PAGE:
Phylogeny
  • Cathartid (New World) vultures have a long evolutionary history; 2 fossil species date from the early Oligocene (about 35 million years ago).
  • During the Pliocene and Pleistocene (beginning 2 million years ago) there was a great radiation of Cathartid vulture species.
  • Old World vultures share a common ancestry with eagles and hawks; similarities between New World and Old World vultures are the result of convergent evolution (similar adaptations because of similar life styles).
  • New and Old World groups have not always been geographically separate. Fossils of Old World vultures are found in La Brea Tar Pits. New World vultures existed in the Old World approximately 20 million years ago.
  • A possible ancestral California Condor fossil is a 1 to 1.5 million year-old fossil found in Florida, Gymnogyps kofordi.
  • The California Condor dates from Late Pleistocene (around 40,000 years ago) to modern times. (Emslie 1988)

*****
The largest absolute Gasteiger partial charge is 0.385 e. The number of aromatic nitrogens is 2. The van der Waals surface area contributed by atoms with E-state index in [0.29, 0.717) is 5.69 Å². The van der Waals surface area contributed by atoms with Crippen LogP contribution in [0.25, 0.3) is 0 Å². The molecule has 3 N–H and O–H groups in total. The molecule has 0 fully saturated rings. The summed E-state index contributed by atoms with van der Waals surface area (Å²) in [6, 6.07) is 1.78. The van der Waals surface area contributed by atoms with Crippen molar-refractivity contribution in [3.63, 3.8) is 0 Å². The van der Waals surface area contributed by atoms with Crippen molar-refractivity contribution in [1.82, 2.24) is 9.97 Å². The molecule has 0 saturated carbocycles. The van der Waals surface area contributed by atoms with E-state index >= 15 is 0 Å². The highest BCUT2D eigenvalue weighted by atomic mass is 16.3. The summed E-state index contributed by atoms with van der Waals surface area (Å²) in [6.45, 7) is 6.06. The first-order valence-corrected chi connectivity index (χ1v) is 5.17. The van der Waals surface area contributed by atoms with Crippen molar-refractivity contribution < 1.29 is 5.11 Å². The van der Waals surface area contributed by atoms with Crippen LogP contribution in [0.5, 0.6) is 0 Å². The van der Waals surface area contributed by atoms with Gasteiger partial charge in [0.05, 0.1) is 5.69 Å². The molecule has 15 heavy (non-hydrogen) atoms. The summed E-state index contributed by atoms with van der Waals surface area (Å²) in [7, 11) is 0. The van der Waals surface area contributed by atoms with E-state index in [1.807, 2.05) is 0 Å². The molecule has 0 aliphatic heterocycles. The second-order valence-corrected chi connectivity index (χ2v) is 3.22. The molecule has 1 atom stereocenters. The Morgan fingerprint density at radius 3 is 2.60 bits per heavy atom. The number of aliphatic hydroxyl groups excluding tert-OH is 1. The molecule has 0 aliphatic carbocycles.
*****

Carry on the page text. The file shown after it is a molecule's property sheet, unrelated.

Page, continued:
DISTRIBUTION & HABITAT
(Guthrie 1993, 1998) (Snyder 1989) (Toone & Wallace, 1994)

Distribution
  • In the fossil record:
    • Widespread in western U.S. Late Pleistocene age deposits from British Columbia south to Baja, California.
    • New York is the northeastern-most record of the prehistoric range.
    • Sites also in Nevada, Arizona, Utah, Texas, Florida and Nuevo León, Mexico.
    • Fossil bones are found in the La Brea tar pits, Los Angeles, California; a few records date to around 35,000 years ago from the Channel Islands of coastal California. (Guthrie 1993, 1998)
  • Later restricted to Los Padres National Forest in southern California.
  • 1950s: 150+ birds (California Department of Fish and Game)
  • 1968: 50-60 birds
  • 1978: 25-35 birds
  • 1985: 9 birds after extremely harsh winter and death of 6 birds
  • Last bird removed from the wild 4/19/87
  • Reintroduced to Southern California (Los Padres National Forest) in 1992, to the Grand Canyon area in Arizona in 1996, to Monterey County, California in 1997, and in Baja, Mexico in 2003.